Wednesday, May 5, 2010

Sailboat sinks after encounter with whales

There have been several reports of sailboats being rammed and sunk by whales.  Here's the latest.  These are certainly scary-sounding events, like something out of the novel "Moby Dick." Let's try to figure out what's really going on.

 Sinking near Baja California, October 28, 2009

"U.S. Coast Guard air crews came to the rescue Wednesday of five people drifting in a lifeboat in Mexican waters after the sailboat they had been in capsized and sank several hundred miles south of Point Loma, authorities reported."  "Crew members said it was a whale ramming the boat's rudder -- and not the high winds at sea --that caused the boat to capsize.  The captain of the boat, Eugenie Russell, said, 'They were big ... I would say a good 50 feet ... I remember seeing 7 or 8 of them.'"More.

The whales involved may have been gray whales.  At this time of year, they migrate down the coast from Alaska to lagoons on the west coast of Baja California, where they give birth to their calves.   They arrive in the lagoons mid-December, and stay until April.   During that time, they become a prime tourist attraction.  Guides take 20-foot boats with about ten tourists per boat out to see the whales.

This winter, I had the opportunity to take one of these tours in the Ojo de Liebre Lagoon.  The whales are "friendly" and curious--some of them coming right up to the boat and even touching it.  The guides say they like to scratch their backs on the boats--but on our trip, any whale-to-boat contact, if any, was probably accidental.  But the whales do come so close you can reach out to touch them, and we did.

Friendly gray whale approaches tour boat in a Mexican lagoon.

A gray whale calf raises his head from the water to look at people.

I saw a video posted on YouTube, probably taken during one of these tours, where the video claims the whale was attacking the boat.  This is pure baloney--the video showed only friendly behavior, similar to what I saw from my boat--and, the video did not show any contact with the boat.  So, there's hype around, and you can't believe everything you hear.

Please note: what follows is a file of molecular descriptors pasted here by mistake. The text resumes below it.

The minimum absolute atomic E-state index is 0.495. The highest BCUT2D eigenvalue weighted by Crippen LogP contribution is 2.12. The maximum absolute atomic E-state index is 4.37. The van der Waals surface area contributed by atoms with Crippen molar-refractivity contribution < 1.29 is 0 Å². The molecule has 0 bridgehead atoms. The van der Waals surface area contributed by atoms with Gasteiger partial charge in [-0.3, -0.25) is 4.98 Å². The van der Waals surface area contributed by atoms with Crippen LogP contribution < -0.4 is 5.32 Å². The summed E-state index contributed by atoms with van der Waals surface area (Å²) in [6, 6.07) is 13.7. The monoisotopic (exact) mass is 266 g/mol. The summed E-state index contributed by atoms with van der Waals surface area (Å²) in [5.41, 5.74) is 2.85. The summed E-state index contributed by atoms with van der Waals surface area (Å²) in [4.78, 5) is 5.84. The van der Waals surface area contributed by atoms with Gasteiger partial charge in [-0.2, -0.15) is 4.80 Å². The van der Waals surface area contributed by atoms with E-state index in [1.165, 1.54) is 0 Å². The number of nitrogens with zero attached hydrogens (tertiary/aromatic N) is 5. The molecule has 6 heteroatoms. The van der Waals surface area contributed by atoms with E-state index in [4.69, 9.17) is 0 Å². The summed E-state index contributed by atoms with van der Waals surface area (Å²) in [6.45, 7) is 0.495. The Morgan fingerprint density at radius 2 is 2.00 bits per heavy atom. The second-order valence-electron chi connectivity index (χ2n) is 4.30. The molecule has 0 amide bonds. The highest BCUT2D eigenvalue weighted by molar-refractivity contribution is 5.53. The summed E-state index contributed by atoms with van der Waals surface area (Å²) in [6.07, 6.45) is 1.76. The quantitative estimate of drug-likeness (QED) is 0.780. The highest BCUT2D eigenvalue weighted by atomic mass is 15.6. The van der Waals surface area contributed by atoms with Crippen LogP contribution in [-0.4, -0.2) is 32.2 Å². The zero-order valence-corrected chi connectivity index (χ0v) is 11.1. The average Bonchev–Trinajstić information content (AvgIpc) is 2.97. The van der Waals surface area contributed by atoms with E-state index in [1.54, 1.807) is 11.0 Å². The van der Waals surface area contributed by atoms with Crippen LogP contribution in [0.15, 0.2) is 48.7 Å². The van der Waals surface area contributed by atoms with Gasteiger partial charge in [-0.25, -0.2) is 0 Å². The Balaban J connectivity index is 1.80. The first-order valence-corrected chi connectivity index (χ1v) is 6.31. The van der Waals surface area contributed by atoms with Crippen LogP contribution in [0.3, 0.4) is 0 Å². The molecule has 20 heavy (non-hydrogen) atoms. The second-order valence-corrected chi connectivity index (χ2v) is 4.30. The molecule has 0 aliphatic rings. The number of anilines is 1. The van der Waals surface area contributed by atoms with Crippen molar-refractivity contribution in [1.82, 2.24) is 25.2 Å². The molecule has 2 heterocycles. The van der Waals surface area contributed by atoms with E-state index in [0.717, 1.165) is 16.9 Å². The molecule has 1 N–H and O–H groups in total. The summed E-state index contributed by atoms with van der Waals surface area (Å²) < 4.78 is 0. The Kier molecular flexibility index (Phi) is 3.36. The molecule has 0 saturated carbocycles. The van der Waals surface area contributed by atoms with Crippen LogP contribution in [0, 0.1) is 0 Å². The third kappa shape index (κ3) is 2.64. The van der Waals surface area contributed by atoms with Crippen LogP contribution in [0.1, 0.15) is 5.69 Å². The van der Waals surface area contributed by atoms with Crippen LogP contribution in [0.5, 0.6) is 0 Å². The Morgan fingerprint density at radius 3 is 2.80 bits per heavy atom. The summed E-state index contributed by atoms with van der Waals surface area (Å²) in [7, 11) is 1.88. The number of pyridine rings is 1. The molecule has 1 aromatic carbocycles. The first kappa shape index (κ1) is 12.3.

From the news story above, we learn the whale "rammed" the rudder.  Rudders are relatively easy to damage.  Since the boat was sailing in strong winds (30 kts), any loss of control could have caused the boat to capsize, and possibly to sink.  So this doesn't sound like a crazed, aggressive attack on the sailboat.   It could have been just an accidental collision.

Probably it was not a case of the boat coming between a mother and her calf, because it was unlikely that gray whales would have calves at this time and at this offshore location.

 Sinking near Hawaii, July 25, 2006

 A sailboat 450 miles north of the island of Hawaii sank after an encounter with a whale.  "The crew of the Mureadrittas XL believe that they were rammed by a female whale, after they had inadvertently got between mother and calf." More.

The whale may have been a humpback whale.  This species breeds around Hawaii, then migrates to the coast of Alaska with their calves for a summer of feeding.

Incident near Santa Barbara, Feb. 2, 2006

 "A large gray whale charged a 27-foot boat on a sightseeing cruise off Santa Barbara, totaling the vessel and sending one of one of its passengers to the hospital. The Bayliner was cruising off Leadbetter Beach Wednesday evening when the whale came up from under its right bow, belly-flopped onto the ship, and crushed its cabin."
"Gormley says the whale emerged from the water again and ran its tail along the boat's flank, knocking over Bob Thornburgh and tearing down the vessel's railing."

"The whale then approached the boat a third time. Gormley estimates the animal as being about 30 feet long."

"Bob Thornburgh was briefly treated for cracked ribs at Santa Barbara Cottage Hospital. His wife says it seemed like the whale had consciously collided with the boat."

"But Wayne Perryman, a researcher with the National Marine Fisheries Service in San Diego, says the boaters probably encountered a gray whale, which are common in waters off southern California this time of year, and rarely show aggressive behavior."  Source.

Beware of inaccurate or exaggerated reporting.  The photo posted with this article was the wrong species--a humpback.  The headline of this article claims "Whale attacks...."   The first line of the report claims "the whale charged...."